MLB Playoffs 2011: 5 Reasons to Root for the New York Yankees
The MLB Division Series are nearly complete, and for those casual fans who don’t know which teams to root for while waiting for weekend football to hurry up, selecting from the remaining
eight seven teams can be difficult.
So which team should you root for? The old standbys, or the young up-and-comers?
Here’s a look at five reasons why you want the vaunted New York Yankees to take home the World Series title.
Everybody Loves America's Team
Let’s face it, as the most storied and successful franchise in the history of… professional sports, the New York Yankees are loved by countless fans. Around the world.
There’s something to be said about their popularity—negative or positive. They’re the team everybody loves to hate; and, moreover, the team that everyone loves to love.
So while many fans out there despise the Evil Empire, simultaneously, it wouldn’t be surprising if you knew several friends or acquaintances who actually admire them.
The numbers speak for themselves: 40 American League pennants, 27 World Series titles and 16 numbers retired. Yes, the Yankees are, to nearly anybody’s admission, the greatest baseball franchise in history. Why not root for them?
If you are a fan of the game of baseball, a student of its history, you can appreciate the venerability, the hallowed worshiping of a team that practically supersedes the sport itself.
And one can’t help but revere Yankee demigods like Babe Ruth, Lou Gehrig, Joe DiMaggio, Yogi Berra and Mickey Mantle. These immortals themselves exist as the pantheon of baseball.
And that universal superiority has continued on into the 21st century. With the likes of modern-day icons Derek Jeter, Alex Rodriguez, Robinson Cano, Mariano Rivera, CC Sabathia, et al., the Yankees are forged to be the most dominant team money can buy. The Yankees roster is a constellation of superstars, and they’re the most recognized and watched galaxy in the MLB universe.
Baseball is America’s pastime, and the Yankees are America’s team. Rooting for Yanks is like rooting for apple pie, or the stars and stripes, or… capitalism?
Forget about it! What’s not to love about them?
“In New York, concrete jungle where dreams are made, oh,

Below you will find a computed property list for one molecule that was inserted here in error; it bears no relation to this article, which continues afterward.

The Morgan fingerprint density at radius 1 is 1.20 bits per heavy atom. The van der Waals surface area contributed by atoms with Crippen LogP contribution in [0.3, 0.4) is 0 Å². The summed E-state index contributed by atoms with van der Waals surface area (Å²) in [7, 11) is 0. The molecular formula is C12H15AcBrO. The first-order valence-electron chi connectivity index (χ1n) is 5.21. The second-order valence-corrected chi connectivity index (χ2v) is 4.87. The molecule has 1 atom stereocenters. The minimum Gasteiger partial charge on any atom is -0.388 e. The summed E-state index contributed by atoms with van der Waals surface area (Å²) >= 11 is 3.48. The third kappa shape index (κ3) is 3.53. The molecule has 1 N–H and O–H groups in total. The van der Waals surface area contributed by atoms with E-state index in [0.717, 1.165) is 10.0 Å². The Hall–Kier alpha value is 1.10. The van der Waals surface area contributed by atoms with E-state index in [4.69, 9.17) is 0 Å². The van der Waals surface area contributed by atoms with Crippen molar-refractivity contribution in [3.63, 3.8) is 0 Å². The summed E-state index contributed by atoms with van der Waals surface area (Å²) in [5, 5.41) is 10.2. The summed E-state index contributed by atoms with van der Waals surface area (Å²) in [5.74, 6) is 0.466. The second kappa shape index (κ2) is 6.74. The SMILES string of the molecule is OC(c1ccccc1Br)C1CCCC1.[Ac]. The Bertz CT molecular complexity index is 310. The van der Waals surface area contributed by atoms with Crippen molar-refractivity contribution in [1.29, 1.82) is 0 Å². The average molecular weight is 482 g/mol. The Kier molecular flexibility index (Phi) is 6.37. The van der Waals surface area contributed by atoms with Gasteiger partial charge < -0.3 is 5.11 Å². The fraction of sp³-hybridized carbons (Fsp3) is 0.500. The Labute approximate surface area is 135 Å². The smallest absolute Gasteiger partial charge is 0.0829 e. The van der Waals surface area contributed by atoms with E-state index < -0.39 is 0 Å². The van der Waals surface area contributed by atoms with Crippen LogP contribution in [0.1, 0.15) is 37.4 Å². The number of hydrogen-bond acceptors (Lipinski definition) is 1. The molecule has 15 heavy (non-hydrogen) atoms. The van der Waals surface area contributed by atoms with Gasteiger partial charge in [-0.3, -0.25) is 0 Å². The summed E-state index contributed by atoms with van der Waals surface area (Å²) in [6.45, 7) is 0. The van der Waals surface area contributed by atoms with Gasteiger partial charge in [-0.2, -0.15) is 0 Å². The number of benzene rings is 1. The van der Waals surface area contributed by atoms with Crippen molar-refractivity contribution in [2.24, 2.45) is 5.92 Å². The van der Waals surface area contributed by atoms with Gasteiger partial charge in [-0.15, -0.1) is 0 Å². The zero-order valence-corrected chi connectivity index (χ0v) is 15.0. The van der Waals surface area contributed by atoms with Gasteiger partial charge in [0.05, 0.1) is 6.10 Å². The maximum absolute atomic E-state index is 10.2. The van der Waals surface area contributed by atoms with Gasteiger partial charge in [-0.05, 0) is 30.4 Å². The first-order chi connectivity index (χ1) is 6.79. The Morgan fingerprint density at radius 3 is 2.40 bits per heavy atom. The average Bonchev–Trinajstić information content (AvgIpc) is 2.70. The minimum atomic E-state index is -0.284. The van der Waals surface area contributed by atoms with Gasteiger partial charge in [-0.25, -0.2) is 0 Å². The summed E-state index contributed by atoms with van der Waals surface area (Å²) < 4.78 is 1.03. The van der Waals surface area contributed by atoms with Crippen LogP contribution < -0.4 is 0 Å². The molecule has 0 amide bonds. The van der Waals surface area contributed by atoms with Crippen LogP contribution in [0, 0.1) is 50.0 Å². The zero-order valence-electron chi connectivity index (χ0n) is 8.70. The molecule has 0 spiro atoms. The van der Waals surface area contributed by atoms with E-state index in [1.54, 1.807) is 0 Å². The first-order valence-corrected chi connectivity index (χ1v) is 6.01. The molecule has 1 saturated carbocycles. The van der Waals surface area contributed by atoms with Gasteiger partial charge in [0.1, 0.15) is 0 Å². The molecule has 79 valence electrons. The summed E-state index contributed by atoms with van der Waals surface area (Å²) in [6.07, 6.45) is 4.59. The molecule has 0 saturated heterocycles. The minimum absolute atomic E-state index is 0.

There’s nothing you can’t do…”
Ah yes, those words are so inspirational.
Yeah, every time the television broadcast fades to commercial or shows some cityscape of downtown Manhattan, the Alicia Keys-Jay-Z collaboration hip-hops its way into our ears. Great stuff.
The powerful lyricism. The beats. It just makes the viewer—and listener—feel what it’s like to truly be in New York, to be from New York.
The days when Frank Sinatra’s “New York, New York” was the soundtrack that spread the news of a Yankees victory are nearly gone. It’s a new era. An era where the “big lights will inspire you; let’s hear it for New York.”
The further the Yankees advance, the more often they’ll play that wonderful anthem about the strength and fortitude of New Yorkers, along with those Americans across the country who want to feel like New Yorkers. This song gives everyone else an inside look on how it feels to have an Empire State of mind.
Oh, and Jay-Z made the Yankee hat more famous than any Yankee can.
No rapper, no actor, nobody represents the Yankees more than the captain himself.
Jeter is the latest icon in a long line of otherworldly Yankee greats, cementing his place in team lore after having notched his 3,000th hit in early July.
Yes, he already was a living immortal, the franchise leader in games played, at-bats, base hits and stolen bases; second in doubles; third in runs scored; fourth in total bases. The list goes on and on and on and on.